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Within the trenches with the colonizer

French Army African infantrymen had lunch in their trench in France in 1915. Corbis via Getty Images

Ten million soldiers died in action in World War I, many of them in the trenches. The large-scale carnage changed not only the way Europe ruled and viewed arms, but also the way people made art. Mechanized brutality made earlier expressions such as realism obsolete. The subsequent reckoning with industrialized warfare and insatiable nationalism ushered in movements such as Dadaism, Futurism, and the canon of literary modernism, and influenced writers in the Anglosphere from Virginia Woolf to T.S. Eliot.

However, the modern canon that emerged from the trenches largely excludes the roughly 2.3 million Africans who supported the French and British armies. (It also excludes hundreds of thousands of non-white soldiers and workers from the colonized world, including many Indians and nearly 400,000 black Americans.) In his treatise, "La Force Noire," French General Charles Mangin directed recruitment efforts from the strategic "reservoir" of the colonies for men who work to ensure that Senegalese soldiers in particular are sent to the front. Now, over a century later, French Senegalese writer David Diop treats the experiences of West Africans who served and died in the trenches in his novel At Night All Blood Is Black, overdue and cutting-edge. The translation by Anna Moschovakis, first published in France in 2018, marks Diop's English-language debut.

At night all blood is black David Diop, Farrar, Straus, and Giroux, 160 pages, $ 25, November 2020 (Translated from French by Anna Moschovakis)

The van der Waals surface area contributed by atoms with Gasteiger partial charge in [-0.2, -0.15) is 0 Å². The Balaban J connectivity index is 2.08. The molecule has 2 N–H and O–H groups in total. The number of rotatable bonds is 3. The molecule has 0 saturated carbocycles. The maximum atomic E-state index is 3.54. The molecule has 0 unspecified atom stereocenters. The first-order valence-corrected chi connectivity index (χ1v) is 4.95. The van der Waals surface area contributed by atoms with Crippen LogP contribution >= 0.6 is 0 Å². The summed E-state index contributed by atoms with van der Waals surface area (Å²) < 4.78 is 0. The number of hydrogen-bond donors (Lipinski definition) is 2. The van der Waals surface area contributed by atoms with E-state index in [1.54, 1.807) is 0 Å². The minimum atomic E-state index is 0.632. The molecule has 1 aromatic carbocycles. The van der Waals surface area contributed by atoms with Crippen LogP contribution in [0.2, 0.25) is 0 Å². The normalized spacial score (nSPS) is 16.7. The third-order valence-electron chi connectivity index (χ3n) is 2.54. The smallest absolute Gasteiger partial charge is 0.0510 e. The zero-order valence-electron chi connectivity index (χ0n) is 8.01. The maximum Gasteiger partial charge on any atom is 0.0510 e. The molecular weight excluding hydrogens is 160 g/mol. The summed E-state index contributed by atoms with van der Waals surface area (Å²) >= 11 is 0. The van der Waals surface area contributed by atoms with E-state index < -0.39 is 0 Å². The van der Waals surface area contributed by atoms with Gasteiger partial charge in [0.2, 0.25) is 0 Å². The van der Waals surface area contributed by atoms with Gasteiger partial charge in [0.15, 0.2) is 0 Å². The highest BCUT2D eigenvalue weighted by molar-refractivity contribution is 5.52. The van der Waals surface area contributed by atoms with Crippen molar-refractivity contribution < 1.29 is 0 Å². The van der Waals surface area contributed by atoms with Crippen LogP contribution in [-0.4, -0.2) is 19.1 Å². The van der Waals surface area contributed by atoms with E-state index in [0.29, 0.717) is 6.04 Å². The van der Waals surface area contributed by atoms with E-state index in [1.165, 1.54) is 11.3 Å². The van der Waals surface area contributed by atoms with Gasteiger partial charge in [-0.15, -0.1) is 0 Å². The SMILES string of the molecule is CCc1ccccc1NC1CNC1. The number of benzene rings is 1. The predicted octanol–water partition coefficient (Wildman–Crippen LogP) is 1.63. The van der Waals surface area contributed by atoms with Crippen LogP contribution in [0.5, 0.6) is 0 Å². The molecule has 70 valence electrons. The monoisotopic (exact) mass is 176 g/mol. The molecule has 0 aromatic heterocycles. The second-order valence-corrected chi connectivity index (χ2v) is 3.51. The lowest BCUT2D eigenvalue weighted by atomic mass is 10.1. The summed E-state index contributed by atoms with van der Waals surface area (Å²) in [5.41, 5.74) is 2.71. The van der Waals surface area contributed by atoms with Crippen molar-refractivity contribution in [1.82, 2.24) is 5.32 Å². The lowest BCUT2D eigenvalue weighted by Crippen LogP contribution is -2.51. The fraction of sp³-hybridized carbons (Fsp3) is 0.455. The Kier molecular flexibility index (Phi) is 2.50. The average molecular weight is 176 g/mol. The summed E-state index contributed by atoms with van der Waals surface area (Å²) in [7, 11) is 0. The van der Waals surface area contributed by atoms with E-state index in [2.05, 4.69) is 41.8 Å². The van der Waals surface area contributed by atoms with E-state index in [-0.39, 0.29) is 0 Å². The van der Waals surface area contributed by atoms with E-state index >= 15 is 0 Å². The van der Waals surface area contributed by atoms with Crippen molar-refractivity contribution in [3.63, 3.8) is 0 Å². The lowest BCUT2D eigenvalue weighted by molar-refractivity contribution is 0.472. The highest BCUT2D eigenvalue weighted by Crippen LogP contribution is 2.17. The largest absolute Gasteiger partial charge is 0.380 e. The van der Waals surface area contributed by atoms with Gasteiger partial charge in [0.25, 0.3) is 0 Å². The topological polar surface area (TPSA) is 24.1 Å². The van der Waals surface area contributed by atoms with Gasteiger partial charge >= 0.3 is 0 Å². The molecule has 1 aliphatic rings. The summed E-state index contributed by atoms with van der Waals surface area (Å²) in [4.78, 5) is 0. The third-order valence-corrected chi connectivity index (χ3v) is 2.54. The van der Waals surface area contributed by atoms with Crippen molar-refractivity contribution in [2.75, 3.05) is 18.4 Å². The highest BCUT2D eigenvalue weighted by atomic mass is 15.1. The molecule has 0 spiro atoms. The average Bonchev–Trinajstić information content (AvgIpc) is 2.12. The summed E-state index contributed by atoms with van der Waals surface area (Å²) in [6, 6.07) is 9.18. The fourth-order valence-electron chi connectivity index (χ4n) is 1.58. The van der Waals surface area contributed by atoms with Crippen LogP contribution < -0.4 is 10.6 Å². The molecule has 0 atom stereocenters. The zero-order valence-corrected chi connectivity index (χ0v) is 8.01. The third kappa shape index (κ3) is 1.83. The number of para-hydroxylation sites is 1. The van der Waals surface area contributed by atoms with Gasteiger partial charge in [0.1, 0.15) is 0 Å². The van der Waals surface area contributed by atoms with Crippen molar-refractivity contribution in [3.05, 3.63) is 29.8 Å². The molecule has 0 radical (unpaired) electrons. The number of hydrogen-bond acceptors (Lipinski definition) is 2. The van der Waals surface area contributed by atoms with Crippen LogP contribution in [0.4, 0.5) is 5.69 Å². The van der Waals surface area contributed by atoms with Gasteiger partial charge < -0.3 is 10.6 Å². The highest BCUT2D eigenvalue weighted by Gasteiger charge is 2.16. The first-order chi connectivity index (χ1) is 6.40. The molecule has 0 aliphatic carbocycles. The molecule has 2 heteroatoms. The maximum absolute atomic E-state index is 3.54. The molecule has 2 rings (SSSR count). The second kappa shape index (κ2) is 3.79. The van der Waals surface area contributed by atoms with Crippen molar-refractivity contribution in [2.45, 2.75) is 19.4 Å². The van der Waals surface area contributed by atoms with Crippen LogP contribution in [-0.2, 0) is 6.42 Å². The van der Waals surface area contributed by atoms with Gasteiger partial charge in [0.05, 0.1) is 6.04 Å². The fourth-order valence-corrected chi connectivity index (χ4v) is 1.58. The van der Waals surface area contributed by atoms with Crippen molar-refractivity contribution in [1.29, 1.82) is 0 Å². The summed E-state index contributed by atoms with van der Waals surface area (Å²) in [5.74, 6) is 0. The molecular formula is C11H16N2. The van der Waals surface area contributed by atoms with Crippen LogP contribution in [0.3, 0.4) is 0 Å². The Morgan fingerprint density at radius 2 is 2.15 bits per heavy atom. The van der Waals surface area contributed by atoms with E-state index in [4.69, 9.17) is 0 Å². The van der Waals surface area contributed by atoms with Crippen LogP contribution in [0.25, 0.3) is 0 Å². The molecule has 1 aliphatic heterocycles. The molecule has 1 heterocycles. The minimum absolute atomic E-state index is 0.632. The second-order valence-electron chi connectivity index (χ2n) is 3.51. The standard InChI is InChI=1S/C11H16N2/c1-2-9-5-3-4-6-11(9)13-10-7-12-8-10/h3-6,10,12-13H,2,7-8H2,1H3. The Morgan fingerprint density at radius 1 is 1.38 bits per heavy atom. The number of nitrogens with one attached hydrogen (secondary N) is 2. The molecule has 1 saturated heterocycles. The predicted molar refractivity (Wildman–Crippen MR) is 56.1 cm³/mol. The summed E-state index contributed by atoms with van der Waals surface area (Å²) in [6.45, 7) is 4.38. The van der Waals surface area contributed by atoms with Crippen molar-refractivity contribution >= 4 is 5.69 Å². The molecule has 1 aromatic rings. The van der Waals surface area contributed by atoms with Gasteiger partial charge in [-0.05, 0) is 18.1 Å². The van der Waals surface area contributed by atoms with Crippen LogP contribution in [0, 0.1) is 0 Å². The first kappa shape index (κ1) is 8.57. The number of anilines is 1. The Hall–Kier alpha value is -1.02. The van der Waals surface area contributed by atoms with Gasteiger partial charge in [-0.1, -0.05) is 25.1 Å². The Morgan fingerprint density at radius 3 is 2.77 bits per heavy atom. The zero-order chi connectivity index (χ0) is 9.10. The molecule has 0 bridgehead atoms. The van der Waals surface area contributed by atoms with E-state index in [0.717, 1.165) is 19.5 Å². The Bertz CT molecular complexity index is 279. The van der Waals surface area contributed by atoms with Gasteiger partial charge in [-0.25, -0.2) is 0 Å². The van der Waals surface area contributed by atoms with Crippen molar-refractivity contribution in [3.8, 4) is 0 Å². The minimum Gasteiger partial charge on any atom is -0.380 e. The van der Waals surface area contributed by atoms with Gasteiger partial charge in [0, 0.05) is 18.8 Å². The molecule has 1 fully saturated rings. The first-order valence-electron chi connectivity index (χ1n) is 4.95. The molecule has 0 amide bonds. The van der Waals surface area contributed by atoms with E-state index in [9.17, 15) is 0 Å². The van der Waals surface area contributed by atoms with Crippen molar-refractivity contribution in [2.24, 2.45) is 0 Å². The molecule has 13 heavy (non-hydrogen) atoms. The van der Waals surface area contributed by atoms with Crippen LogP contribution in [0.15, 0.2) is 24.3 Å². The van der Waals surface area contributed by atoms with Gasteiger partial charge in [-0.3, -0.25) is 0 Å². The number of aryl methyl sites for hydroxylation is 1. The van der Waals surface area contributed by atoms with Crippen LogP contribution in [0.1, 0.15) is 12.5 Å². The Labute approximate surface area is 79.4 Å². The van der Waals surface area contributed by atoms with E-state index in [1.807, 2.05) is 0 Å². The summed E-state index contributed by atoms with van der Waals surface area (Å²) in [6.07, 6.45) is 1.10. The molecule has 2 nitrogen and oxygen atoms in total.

As in many of the best novels of active combat, such as Joseph Heller's Catch-22 or Jaroslav Hasek's The Good Soldier Svejk, Diop emphasizes the tragedy with bitter irony. Filtered through the perspective of an African soldier around 1914, this gallows humor mocks not only the absurdities of war, but also racism. At night, however, there is ultimately more ghost story than hysterical Picaresque. It is a deeply violent and gentle book at the same time. Diop connects the modernist monologue with the myth and examines the disturbing outer limits of what we do to others and what war can do to us.

The exploitation of colonized peoples for active service was a point of contention among European powers during World War I. In the absence of the colonial reach of France and Britain, Germany opposed French deployment of African soldiers in Europe, but emphasized race rather than imperial disadvantage. No man's land should not be integrated – regardless of the fact that Germany has accepted both African soldiers and German officers into its "Schutztruppe", which was charged with defending German territories in East Africa. Germany's complaints about the presence of African soldiers in Europe targeted white audiences in the United States, and that propaganda caught on after the 1918 armistice when the French intended to reverse racial hierarchies – send Africans to occupy the Aryans – in order to implement it to move forward humiliate Germany. The deployment of African soldiers became a point of negotiation in the Versailles Treaty. The Germans demanded not to send colored soldiers to occupy the Rhineland.

When France was already sending Senegalese soldiers, Germany launched its “Black Horror on the Rhine” campaign with racist brochures and cartoons that fell victim to local fears. Across the Atlantic, the same fear condemned to death thousands of black men in the United States, including some of the 400,000 African American soldiers who served during World War I, through torture and lynching in southern Jim Crow. Unsurprisingly, the German campaign generated particular events that sparked sympathy in the United States and Britain, which reinforced support from women's leagues and weekly print newspapers across the political spectrum.